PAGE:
Posted on 10/09/2013 at 02:33:58 PM by Student BloggerBy Larry Istrail, MS
"When you're a hammer, everything looks like a nail." Nowhere is this statement more true than in medicine. A perfect example is in the treatment of type 2 diabetes.
If a doctor suspects his patient may be diabetic, he can run an oral glucose tolerance test (OGTT), in which the patient is given a glucose load, and subsequent blood response is measured to see how effectively the glucose is cleared from the bloodstream. In a non-diabetic patient, the blood sugar only rises a relatively small amount, as the intact and functional beta cells of the pancreas secrete just the right amount of insulin to reduce the blood sugar levels back to normal.
If a patient is given an OGTT and the blood sugar spikes more than expected, then by definition they are glucose intolerant. They have failed their OGTT, and cannot tolerate carbohydrates the way a non-diabetic can.
In medical school, we are taught that the primary goal in treating diabetics is to keep blood sugar levels low, and that hemoglobin A1c levels are predictors of further disease progression. There are two major ways to control this blood glucose level: with what we put into our bodies, as well how we mitigate the hyperglycemia once it has occurred.
Alpha-glucosidase inhibitors are a category of drug that work by decreasing the absorption of carbohydrates in your gut, resulting in a smaller rise in blood glucose. However, the unabsorbed carbohydrates need to go somewhere, causing the predicted unpleasant side effects of stomach discomfort and diarrhea.
Now instead of taking a drug that will reduce our absorption of carbohydrates, result in various side effects and cost additional money, why not just eat less of the very foods spiking the blood sugar in the first place? In other words, why would the American Diabetes Association (ADA) tell us that a diabetic diet should be 40-50% of the calories from carbohydrates, when by definition, these are the very foods they cannot tolerate? Visit the link to see how the ADA describes it on their meal-planning page: “How Much Carb?" It says: A place to start is at about 45-60 grams of carbohydrate at a meal.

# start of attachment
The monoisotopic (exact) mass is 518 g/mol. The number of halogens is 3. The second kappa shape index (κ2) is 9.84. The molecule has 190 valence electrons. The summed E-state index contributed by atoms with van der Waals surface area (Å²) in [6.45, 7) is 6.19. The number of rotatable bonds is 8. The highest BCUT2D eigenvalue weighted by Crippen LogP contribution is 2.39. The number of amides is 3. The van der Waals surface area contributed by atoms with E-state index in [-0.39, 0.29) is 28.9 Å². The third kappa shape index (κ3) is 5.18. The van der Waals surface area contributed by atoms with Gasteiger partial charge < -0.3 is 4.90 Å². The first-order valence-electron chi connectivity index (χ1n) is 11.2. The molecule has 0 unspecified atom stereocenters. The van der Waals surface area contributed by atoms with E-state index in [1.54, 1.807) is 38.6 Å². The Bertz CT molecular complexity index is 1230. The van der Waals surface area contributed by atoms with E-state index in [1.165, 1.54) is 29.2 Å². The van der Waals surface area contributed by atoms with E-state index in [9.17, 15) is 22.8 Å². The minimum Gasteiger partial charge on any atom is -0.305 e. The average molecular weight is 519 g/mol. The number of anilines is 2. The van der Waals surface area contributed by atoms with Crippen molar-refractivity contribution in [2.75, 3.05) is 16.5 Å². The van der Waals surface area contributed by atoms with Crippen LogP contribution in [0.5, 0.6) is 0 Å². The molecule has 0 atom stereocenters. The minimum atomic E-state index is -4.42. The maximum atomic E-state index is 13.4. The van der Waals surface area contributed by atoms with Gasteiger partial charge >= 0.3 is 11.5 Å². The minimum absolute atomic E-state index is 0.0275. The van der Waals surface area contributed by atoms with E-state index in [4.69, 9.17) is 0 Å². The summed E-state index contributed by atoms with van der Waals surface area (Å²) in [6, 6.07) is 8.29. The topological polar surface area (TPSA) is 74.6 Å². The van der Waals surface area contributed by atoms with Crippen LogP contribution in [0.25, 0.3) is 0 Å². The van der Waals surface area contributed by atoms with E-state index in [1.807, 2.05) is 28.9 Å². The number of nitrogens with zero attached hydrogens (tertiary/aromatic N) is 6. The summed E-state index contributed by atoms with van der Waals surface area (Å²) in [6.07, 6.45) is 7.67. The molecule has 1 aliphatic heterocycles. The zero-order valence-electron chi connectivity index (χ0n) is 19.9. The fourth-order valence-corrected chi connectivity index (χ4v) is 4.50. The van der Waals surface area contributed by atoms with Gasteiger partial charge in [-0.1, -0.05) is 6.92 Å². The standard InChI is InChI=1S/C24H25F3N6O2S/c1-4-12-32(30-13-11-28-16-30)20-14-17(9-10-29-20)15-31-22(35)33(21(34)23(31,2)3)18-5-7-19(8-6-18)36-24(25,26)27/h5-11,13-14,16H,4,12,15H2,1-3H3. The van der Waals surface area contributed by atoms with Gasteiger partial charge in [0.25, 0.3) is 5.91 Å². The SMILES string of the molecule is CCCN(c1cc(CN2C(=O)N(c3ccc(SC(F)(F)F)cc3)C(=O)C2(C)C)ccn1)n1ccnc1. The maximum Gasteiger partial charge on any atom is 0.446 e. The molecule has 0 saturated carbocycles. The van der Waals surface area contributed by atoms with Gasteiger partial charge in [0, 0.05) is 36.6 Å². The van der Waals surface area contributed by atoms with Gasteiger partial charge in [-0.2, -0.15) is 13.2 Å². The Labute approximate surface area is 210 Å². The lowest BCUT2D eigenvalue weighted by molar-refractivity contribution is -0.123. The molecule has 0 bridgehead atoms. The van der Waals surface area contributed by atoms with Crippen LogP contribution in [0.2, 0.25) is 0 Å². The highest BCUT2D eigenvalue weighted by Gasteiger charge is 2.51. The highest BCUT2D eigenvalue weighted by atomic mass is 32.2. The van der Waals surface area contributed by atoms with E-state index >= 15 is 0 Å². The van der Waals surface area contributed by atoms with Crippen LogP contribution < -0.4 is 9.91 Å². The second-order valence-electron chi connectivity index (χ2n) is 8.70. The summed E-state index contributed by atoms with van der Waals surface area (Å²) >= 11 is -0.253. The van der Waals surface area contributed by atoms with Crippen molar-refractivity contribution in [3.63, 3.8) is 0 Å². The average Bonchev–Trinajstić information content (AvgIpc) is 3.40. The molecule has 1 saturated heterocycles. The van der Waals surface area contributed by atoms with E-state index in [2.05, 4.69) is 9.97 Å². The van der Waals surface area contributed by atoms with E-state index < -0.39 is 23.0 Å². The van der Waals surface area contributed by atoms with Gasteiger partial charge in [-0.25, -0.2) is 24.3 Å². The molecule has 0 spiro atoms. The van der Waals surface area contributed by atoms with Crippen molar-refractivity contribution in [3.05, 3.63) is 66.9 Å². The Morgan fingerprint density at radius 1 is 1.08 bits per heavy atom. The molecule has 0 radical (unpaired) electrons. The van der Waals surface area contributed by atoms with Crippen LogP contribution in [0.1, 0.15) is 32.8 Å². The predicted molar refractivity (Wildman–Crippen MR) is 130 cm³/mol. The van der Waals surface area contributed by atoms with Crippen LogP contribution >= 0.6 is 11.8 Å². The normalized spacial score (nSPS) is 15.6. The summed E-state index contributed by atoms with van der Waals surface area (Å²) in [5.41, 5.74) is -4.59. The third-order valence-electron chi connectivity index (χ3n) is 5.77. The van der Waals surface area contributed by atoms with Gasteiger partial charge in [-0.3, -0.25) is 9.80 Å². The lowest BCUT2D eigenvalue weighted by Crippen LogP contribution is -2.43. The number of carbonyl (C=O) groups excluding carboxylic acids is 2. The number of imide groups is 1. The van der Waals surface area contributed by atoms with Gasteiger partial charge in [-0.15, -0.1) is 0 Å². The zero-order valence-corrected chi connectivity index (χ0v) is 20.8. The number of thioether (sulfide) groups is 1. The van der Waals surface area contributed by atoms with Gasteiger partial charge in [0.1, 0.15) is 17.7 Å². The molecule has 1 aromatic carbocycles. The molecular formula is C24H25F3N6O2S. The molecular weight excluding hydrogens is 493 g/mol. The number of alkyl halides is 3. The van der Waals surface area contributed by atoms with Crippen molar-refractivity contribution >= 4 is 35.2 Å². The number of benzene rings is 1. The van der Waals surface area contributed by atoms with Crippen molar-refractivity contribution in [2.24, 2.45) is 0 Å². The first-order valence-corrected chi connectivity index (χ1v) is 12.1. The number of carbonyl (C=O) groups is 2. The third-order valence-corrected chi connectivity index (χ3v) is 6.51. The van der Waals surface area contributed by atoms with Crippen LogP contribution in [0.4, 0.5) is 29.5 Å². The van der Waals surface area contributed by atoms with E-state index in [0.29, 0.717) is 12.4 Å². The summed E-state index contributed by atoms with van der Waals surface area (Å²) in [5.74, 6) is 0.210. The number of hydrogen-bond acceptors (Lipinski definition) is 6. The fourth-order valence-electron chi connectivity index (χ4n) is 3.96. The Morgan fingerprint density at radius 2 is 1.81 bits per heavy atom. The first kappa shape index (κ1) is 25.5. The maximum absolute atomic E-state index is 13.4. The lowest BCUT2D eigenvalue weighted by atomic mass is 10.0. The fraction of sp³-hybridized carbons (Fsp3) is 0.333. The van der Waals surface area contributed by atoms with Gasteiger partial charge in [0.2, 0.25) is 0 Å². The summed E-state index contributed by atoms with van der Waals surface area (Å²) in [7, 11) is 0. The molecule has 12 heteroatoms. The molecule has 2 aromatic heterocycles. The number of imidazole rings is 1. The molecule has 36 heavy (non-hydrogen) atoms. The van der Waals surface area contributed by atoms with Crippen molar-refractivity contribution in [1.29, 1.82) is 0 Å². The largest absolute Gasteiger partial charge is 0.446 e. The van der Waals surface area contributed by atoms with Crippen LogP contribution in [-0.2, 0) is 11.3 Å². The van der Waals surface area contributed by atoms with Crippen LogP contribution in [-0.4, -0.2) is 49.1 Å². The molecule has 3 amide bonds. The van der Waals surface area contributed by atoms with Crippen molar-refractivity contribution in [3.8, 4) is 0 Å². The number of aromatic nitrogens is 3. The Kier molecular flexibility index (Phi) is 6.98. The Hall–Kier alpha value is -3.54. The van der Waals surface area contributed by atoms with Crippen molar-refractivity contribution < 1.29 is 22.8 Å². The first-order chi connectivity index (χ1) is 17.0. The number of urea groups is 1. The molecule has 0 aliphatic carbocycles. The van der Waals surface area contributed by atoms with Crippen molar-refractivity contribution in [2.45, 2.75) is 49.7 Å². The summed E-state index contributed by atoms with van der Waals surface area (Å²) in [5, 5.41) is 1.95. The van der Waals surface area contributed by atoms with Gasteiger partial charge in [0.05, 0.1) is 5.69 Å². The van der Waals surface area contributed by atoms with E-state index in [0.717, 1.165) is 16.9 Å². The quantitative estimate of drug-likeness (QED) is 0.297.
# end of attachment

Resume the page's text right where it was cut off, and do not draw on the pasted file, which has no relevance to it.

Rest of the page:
It seems equivalent to a person with a peanut allergy slightly lowering their peanut intake and just injecting him or herself with an epinephrine pen after each meal. Why not just stop eating peanuts and avoid the side effects and discomfort of epi injections? Why don't they just eat less of the instigating carbohydrates in the first place? After all this was the treatment of diabetes in the pre-insulin era. Here is how Dr. Elliot Proctor Joslin described it in 1893:
Diabetic treatment is of the first importance. The carbohydrates taken in the food are of no use to the body and must be removed by the kidneys thereby entailing polydipsia, polyuria, pruritis and renal disease…The beneficial effects [of removing carbohydrates] were seen at once, and [Dr Joslin's patient] was advised to “eat all the cream, butter and fatty foods possible.
120 years later, the Joslin Diabetes Center, named after Dr. Joslin above, has a different message: Starchy foods, such as bread, pasta, rice and cereal, provide carbohydrate, the body's energy source. Fruit, milk, yogurt and desserts contain carbohydrate as well. Everyone needs some carbohydrate in their diet, even people with diabetes... [diabetics should consume] 40 percent [of calories] from carbohydrates.
Diabetes is diagnosed by demonstrating a glucose intolerance and therefore the first line of therapy should be a reduction in glucose. Why is this logic not the first, most obvious treatment? Of course if the patient refuses, or they reduce their carbohydrates and their blood glucose levels continue to remain elevated, then further therapy is in order.
Regardless of the etiology of each patient's food related disease, his or her treatment is seen as a constant, unchangeable variable given the label of "diet" or "lifestyle," which is invariably some variation of a low-fat, high carbohydrate diet. Just the fact that alpha-glucosidase inhibitors are used as a treatment for diabetes before a low carbohydrate diet confirms this.
Furthermore, if the patient is given a low-fat high carbohydrate diet (as is the standard of care today) to manage high blood sugar and he/she does comply with it meticulously, they will very likely need the insulin, alpha-glucosidase inhibitors, and/or metformin to control their daily dose of 180 grams of the very nutrient they cannot tolerate.